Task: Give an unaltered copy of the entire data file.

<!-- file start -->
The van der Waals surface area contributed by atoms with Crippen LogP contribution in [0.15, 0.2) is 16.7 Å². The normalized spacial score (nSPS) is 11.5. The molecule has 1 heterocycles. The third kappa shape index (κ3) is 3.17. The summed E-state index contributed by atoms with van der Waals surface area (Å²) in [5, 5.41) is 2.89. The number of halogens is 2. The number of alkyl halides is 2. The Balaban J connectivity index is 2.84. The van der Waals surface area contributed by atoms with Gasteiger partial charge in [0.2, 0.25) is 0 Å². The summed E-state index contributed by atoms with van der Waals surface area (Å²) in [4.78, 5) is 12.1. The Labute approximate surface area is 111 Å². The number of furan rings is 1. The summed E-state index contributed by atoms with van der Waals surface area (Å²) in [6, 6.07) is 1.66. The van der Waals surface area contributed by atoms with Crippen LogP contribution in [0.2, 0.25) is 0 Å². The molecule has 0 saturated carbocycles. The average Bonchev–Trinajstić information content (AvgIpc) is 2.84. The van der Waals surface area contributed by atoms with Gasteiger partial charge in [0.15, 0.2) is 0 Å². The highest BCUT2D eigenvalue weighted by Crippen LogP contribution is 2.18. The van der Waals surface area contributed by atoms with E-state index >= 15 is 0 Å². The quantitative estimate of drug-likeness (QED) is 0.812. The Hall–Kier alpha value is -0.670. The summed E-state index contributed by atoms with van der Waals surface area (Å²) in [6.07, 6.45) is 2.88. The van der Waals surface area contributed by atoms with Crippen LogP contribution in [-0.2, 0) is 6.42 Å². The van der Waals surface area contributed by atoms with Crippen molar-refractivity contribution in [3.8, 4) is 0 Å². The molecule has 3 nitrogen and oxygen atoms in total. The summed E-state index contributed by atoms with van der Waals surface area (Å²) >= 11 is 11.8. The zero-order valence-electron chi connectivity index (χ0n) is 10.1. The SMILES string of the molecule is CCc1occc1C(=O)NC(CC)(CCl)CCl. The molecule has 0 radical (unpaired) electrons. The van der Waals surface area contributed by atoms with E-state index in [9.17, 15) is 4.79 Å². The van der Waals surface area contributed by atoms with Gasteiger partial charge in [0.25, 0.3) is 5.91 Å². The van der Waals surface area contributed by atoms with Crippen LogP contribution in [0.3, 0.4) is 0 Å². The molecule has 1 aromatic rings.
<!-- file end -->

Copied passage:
The van der Waals surface area contributed by atoms with Crippen LogP contribution in [0.15, 0.2) is 16.7 Å². The normalized spacial score (nSPS) is 11.5. The molecule has 1 heterocycles. The third kappa shape index (κ3) is 3.17. The summed E-state index contributed by atoms with van der Waals surface area (Å²) in [5, 5.41) is 2.89. The number of halogens is 2. The number of alkyl halides is 2. The Balaban J connectivity index is 2.84. The van der Waals surface area contributed by atoms with Gasteiger partial charge in [0.2, 0.25) is 0 Å². The summed E-state index contributed by atoms with van der Waals surface area (Å²) in [4.78, 5) is 12.1. The Labute approximate surface area is 111 Å². The number of furan rings is 1. The summed E-state index contributed by atoms with van der Waals surface area (Å²) in [6, 6.07) is 1.66. The van der Waals surface area contributed by atoms with Crippen LogP contribution in [0.2, 0.25) is 0 Å². The molecule has 0 saturated carbocycles. The average Bonchev–Trinajstić information content (AvgIpc) is 2.84. The van der Waals surface area contributed by atoms with Gasteiger partial charge in [0.15, 0.2) is 0 Å². The highest BCUT2D eigenvalue weighted by Crippen LogP contribution is 2.18. The van der Waals surface area contributed by atoms with E-state index >= 15 is 0 Å². The quantitative estimate of drug-likeness (QED) is 0.812. The Hall–Kier alpha value is -0.670. The summed E-state index contributed by atoms with van der Waals surface area (Å²) in [6.07, 6.45) is 2.88. The van der Waals surface area contributed by atoms with Crippen LogP contribution in [-0.2, 0) is 6.42 Å². The van der Waals surface area contributed by atoms with Crippen molar-refractivity contribution in [3.8, 4) is 0 Å². The molecule has 3 nitrogen and oxygen atoms in total. The summed E-state index contributed by atoms with van der Waals surface area (Å²) >= 11 is 11.8. The zero-order valence-electron chi connectivity index (χ0n) is 10.1. The SMILES string of the molecule is CCc1occc1C(=O)NC(CC)(CCl)CCl. The molecule has 0 radical (unpaired) electrons. The van der Waals surface area contributed by atoms with E-state index in [9.17, 15) is 4.79 Å². The van der Waals surface area contributed by atoms with Gasteiger partial charge in [0.25, 0.3) is 5.91 Å². The van der Waals surface area contributed by atoms with Crippen LogP contribution in [0.3, 0.4) is 0 Å². The molecule has 1 aromatic rings.